Southeast Wooded Pine Island is the perfect dinghy day trip for boaters anchored in the vicinity of Go Home, Monument Channel or Indian Harbour. In fact I have even made the trip from Hope Island on a 10’ dinghy with a 15 hp tiller engine but that was on an extremely calm day!
A beautiful island with stunning 360 degree views of Georgian Bay, the expansive flat bedrock top is easy to walk while the gently sloping sides provide wind protection for picnics and afternoon naps. The shore is lined with small coves – many perfect to swim from – and if you stay late enough on a sunny afternoon you will be guaranteed a stunning sunset for the ride home!
This island is best visited on a warm day with low winds as it is situated a little offshore. Preserved and protected by the Georgian Bay Land Trust (www.gblt.org), it is 7 acres in size and located approximately 2 nm west of Monument Channel. Prior to visiting I recommend you review the GBLT website for visitor guidelines – here is the link:
This island is ecologically sensitive and to ensure it continues to thrive, a GBLT representative will stop by regularly to check that all visitors are respecting the nature. And dogs are welcome, just no fires or over-nighting.
There is a small rocky harbour at the north end of the island with a narrow and shallow entrance but with enough depth for dinghy’s, sea doo’s and other low draft vessels to enter when water levels are above chart datum. Once inside there are quite a few areas to disembark plus many rocks and crevasses to secure your lines. I always bring a dinghy anchor, grappling hooks and a spare fender, plus upon entering the harbour always post a bow watch and lift the engine.
And not every landing is perfect – this one was a close call – no harm to the prop on that day but I’ve left my mark behind on past visits – all part of the adventure!
Below you will find the coordinates and approximate route I take when visiting. With it’s natural rock harbour and unobstructed views of Georgian Bay, Southeast Wooded Pine Island should be on every boater’s bucket list!
Springtime on Georgian Bay and I am launched, prep’d, provisioned and most importantly out on my boat enjoying the Bay, and for the 3rd weekend in a row!
Boating in the early season can be one of spectacular beauty, quiet solitude, great fishing and no fuel dock lineups! However it also comes with a few challenges. Overnight frost warnings, water temps in the low 50’s, navigational buoys off station, and shore debris in the water can make this a difficult time for Captain and Crew! And don’t forget the dreaded chore of climbing out of bed in the frigid morning to greet the icy toilet seat! 😱
All kidding aside, this is a critical time to ensure you are well prepared and have a good safety plan in the event of an emergency.
For over 30 years this family owned and operated tow and salvage company has plied the waters of Georgian Bay and Lake Huron, providing assistance to mariners in distress and performing various essential marine operations.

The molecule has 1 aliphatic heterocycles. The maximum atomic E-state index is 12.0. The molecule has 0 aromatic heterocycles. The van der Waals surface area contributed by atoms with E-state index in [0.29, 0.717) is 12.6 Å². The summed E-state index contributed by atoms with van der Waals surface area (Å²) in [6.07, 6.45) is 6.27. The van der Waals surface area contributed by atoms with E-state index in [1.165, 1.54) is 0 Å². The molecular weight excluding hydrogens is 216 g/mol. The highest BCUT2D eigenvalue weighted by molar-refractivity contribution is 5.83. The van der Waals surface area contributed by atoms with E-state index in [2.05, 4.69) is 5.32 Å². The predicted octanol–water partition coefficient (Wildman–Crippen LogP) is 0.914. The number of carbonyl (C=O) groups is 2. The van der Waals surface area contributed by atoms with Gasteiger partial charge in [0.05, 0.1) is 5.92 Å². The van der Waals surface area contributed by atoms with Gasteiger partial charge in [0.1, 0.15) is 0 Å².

Based in Penetanguishene on the southeast shore of Georgian Bay, “Sixth Great Lake Marine Services” Owner and Captain Robert Cox knows all too well the types of problems that can occur when these four unpredictable factors come together: water, weather, boats and humans! Add inexperienced operators and crew to that list and things can go from bad to worse in the blink of an eye!
For boaters starting to plan their summer itineraries, the village of Killarney situated in the NW corner of Georgian Bay is a fantastic destination to visit!
The beautiful La Cloche mountains form the backdrop to this charming historical village that has welcomed mariners for more than 200 years. Originally named Shebahonaning – Ojibwe for “canoe passage” – the name was later changed to Killarney shortly after the establishment of a fur trading outpost in 1820. The village is one of the oldest settlements in Canada and in the summer months attracts boaters from all over the Great Lakes.
For boaters wanting to experience the wilder side of Georgian Bay without straying too far from amenities, look no further than Franklin Island! Located at the mid point of the 30,000 Islands on the east coast of Georgian Bay this beautiful and rugged Crown island is perfect for exploring and also offers a few “guilty pleasures” to entice boaters!
Situated approximately 14 NM’s northwest of Parry Sound, or about 45 NM’s north of Midland, this island was named after Arctic explorer Rear Admiral Sir John A Franklin.
‘Tis the season and what a festive one it is! The many holiday markets, tree lighting ceremonies and Santa Claus parades happening around the Bay have been attracting record crowds! Even the arrival of the CSL Frontenac to Midland Harbour on a chilly December evening saw many of us braving the winds to watch her maneuver into position alongside the silos. Quite a sight to see, with the twinkling lights from the mill creating a warm welcome for both Captain and Crew!
Goodbye fall, hello winter! Looks like our warm weather luck has run out – over the past 2 days temperatures have plummeted almost 20 degrees celsius on the Bay! But we can’t complain – our fall has been filled with sunny days, warm southerly winds, little precipitation – a perfect time for being outside and enjoying some late season recreational boating!
Although Thanksgiving weekend arrived with some fluffy white stuff brought in by streamers off the Bay, it only lasted 5 minutes and gave those of us on the water an amazing view followed by sunshine again!